What is the currency of Iraq?
The currency of Iraq is the Iraqi dinar, which is pronounced as “dee-nahr.”
The currency code is IQD, and the dinar is subdivided into smaller units, the most common being the fils. However, these are not common in everyday transactions.
The symbol for the Iraqi currency is ع.د. This symbol represents the Arabic letters for “عراقي دينار” (Iraqi dinar).
When visiting Iraq, it’s best to use the local currency. Most transactions and businesses in Iraq will accept dinars, and it’s the official currency for all financial transactions in the country.
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A brief history of Iraq currency
Iraq has a rich history, and its currency has undergone various changes and challenges over the years.
In the early 20th century, the Turkish lira was the go-to currency. Things changed when Iraq gained independence in 1932. They introduced their own dinar, pegged to the British pound.
As years passed, the Iraqi dinar went through its fair share of ups and downs. Saddam Hussein’s era brought about a lot of instability, which took a toll on the dinar’s value. At one point, you needed a wheelbarrow full of dinars just to buy a loaf of bread!
There was a lot of instability after the Iraq War and the fall of Saddam Hussein’s regime. All these factors combined led to a decrease in the value of the Iraqi dinar.
The early 2000s brought a new beginning for Iraq’s currency. A new set of banknotes were introduced to bring stability. These days, the Iraqi dinar is still the main currency.
So there you have it, a whirlwind tour of Iraq’s currency history. It’s been through a lot, but like Iraq, the dinar is a survivor!
The Iraqi dinar, like a well-traveled storyteller, has its tales to tell. It comes in various denominations, each with its unique design and historical significance.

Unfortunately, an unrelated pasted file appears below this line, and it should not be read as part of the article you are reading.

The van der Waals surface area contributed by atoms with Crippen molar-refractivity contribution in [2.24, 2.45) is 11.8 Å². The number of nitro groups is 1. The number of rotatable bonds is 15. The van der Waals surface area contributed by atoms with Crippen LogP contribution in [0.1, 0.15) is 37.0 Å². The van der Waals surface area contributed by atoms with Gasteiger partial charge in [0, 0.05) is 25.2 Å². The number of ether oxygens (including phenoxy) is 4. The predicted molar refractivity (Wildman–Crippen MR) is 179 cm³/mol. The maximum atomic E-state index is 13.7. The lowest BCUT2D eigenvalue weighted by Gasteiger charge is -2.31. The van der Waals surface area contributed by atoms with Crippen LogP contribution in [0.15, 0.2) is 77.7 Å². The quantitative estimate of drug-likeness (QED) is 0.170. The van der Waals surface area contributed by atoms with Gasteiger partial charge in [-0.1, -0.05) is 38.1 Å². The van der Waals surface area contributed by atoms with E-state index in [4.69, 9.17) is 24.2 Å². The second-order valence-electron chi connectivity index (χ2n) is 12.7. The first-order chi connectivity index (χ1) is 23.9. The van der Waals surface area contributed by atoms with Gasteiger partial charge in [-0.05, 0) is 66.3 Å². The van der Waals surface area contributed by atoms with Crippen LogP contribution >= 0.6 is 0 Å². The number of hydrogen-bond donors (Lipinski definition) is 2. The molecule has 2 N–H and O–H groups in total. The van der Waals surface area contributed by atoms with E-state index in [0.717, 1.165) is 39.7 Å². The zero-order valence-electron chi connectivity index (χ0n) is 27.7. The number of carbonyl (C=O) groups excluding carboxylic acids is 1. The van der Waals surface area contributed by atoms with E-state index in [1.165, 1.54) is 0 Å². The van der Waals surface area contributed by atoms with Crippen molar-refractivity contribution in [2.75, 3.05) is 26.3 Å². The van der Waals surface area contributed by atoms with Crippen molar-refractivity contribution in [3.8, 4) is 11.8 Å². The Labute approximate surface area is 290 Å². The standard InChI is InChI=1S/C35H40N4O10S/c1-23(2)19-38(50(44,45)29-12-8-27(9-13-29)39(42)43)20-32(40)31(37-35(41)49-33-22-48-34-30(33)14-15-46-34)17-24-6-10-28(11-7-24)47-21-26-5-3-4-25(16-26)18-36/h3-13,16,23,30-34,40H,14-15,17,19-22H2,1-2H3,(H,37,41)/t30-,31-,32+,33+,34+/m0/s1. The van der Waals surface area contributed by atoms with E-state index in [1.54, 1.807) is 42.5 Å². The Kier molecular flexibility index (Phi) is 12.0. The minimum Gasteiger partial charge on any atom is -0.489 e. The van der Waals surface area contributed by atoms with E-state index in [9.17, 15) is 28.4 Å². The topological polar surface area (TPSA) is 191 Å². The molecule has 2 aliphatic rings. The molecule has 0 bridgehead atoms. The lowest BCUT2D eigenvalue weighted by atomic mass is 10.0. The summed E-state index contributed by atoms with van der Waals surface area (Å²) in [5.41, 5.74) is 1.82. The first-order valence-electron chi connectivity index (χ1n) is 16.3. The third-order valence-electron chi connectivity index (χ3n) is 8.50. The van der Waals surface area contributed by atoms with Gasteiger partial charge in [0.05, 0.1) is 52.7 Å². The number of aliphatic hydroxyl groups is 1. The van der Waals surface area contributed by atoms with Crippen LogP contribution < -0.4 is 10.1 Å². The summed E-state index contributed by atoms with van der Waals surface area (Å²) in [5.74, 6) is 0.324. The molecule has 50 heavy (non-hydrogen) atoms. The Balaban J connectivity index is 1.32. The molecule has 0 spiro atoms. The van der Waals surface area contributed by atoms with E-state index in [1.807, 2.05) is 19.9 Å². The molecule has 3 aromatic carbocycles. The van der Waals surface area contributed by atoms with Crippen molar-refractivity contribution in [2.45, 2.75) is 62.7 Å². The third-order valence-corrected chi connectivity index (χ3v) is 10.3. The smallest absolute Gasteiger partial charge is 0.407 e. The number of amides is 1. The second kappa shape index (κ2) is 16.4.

The most common notes issued by the Central Bank of Iraq are the 250, 500, 1000, 5000, 10,000, 25,000 and 50,000 dinar bills.
The banknotes beautifully combine elements from ancient artefacts, iconic landmarks, and even portraits of distinguished figures from Iraq’s rich history.
250 dinars: The flip side of this charming banknote showcases the mesmerising spiral minaret, known as “Al-Minārat Al-Malwiyyah,” a prominent feature of the Great Mosque of Samarra.
500 dinars: You’ll discover a Lamassu, an ancient Sumerian protective deity, on the back of this note. This deity is depicted as a blend of a human, a bird, and either a bull or lion – isn’t that intriguing?
1,000 dinars: You’ll be treated to a glimpse of Iraq’s stunning architecture on the back of this banknote, showcasing the al-Mustansiriya School in Baghdad.
5,000 dinars: If you take a peek at the front of this banknote, you’ll see a stunning image of Gali Ali Beg Waterfall. This happens to be Iraq’s highest waterfall, located in the Kurdistan Region.
10,000 dinars: Flip over this note, and you’ll see the hunchbacked tower of the Great Nurid mosque in Mosul. This mosque, with its iconic tower, stands as a testament to the rich history of Mosul.
25,000 dinars: The back of this bill features a stone bas-relief featuring Hammurabi, the sixth king of the First Babylonian dynasty and a proud member of the Amorite tribe.
50,000 dinars: Turn over this note, and you’ll find a vibrant scene featuring the majestic rivers Tigris and Euphrates. But that’s not all! There’s a picturesque waterfall, a map of Iraq, and farmers and their animals flourish thanks to the fertile land around these two rivers.